Battered solar stocks to hit trough in Q1: Calvert
FRANKFURT (Reuters) - Beaten-down solar stocks will bottom out in the first three months of 2012, a fund manager at U.S. asset manager Calvert Investments said, giving him an opportunity to increase his position in the sector ahead of a possible recovery.
"I think that the bottom for the solar market is probably going to be reached in the first quarter next year, which is traditionally weak," Jens Peers said.
"So if you believe in a recovery, it may actually be a good time to increase that holding again," he added, mentioning Chinese solar companies and players active in installation businesses as potential investment targets.
Peers manages the $99 million Calvert Global Alternative Energy Fund, which is down 24 percent year-to-date, compared with a 25-percent drop in the FTSE cleantech index of the world's biggest renewable stocks.
Beaten down by regulation and weak demand, most renewable stocks have significantly underperformed the broader market as they usually attract a large number of short sellers.
Peers said that most of the solar companies were trading at a fraction of their book value and that shares could recover if markets stabilize.
U.S.-based solar wafer maker MEMC Electronic, one of the fund's top holding, trades at just 64.3 percent of its book value, according to equity research firm StarMine, part of Thomson Reuters.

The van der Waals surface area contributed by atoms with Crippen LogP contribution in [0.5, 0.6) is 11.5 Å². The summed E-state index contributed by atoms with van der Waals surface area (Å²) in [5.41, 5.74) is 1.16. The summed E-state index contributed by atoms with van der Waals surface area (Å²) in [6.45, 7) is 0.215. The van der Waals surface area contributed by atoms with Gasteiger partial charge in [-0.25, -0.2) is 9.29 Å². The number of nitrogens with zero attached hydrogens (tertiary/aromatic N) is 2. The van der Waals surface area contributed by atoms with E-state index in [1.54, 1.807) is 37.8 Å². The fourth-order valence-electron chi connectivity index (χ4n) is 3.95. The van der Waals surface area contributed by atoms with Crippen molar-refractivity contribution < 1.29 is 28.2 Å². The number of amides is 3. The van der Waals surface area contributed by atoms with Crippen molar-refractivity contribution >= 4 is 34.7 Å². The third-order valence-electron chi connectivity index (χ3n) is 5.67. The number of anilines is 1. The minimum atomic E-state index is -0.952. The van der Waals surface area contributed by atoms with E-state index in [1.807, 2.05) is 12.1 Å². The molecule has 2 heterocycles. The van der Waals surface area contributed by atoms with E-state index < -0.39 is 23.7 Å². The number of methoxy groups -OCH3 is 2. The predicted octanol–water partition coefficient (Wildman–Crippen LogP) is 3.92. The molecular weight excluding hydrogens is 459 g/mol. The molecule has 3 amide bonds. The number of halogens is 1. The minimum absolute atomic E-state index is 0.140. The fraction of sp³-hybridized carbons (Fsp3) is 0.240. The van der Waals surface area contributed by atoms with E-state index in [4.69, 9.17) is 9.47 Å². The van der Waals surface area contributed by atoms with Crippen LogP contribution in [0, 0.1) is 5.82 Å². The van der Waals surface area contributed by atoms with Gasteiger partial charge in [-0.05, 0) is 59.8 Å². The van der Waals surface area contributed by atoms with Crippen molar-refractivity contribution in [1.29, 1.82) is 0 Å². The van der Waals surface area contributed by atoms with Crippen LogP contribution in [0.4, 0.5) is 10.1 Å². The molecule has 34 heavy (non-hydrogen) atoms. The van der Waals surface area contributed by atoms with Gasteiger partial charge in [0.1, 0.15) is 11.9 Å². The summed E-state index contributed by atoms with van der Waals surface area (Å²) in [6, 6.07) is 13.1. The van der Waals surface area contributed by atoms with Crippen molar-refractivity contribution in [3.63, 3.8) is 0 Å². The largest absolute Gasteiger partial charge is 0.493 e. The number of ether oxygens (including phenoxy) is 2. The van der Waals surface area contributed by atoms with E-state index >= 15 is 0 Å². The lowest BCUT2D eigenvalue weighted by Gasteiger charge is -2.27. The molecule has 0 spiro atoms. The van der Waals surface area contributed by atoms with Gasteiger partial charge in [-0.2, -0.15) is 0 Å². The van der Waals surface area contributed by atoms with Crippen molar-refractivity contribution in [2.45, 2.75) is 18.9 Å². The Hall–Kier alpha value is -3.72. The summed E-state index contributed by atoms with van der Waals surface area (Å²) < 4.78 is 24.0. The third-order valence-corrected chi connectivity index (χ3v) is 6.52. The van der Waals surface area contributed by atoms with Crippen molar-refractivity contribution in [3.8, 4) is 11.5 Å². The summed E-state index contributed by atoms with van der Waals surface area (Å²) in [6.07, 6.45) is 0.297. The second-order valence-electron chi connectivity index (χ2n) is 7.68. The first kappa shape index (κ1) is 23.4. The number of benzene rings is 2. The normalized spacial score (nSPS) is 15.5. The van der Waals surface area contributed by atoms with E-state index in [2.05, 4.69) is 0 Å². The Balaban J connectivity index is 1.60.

At 18.3 percent, solar stocks are the fund's second-biggest holding after wind energy stocks, having fallen from 34 percent over the last 18 months.
That money, Peers said, was shifted to emerging sectors such as energy efficiency and grid companies, with Italy's Prysmian now the fund's biggest holding. The company is the world's largest cable maker and also produces cables used to transport wind power from offshore plants to the mainland.
Itron Inc, another top holding, makes power meters that allow households to monitor their usage more closely and to save energy. Other holdings include Hanse Transmissions, a specialist maker of gearboxes for wind turbines, and Austrian power group Verbund.
Peers also holds First Solar, the world's largest solar company by market value, which last week announced Chief Executive Robert Gillette would leave. The stock has lost 14 percent of its value since then.
"The company was looking for a different culture, with a focus on sustaining its position in the current environment and not one on growth by expanding capacity. So we think it's good news in the long term," he said.
(Editing by Erica Billingham)
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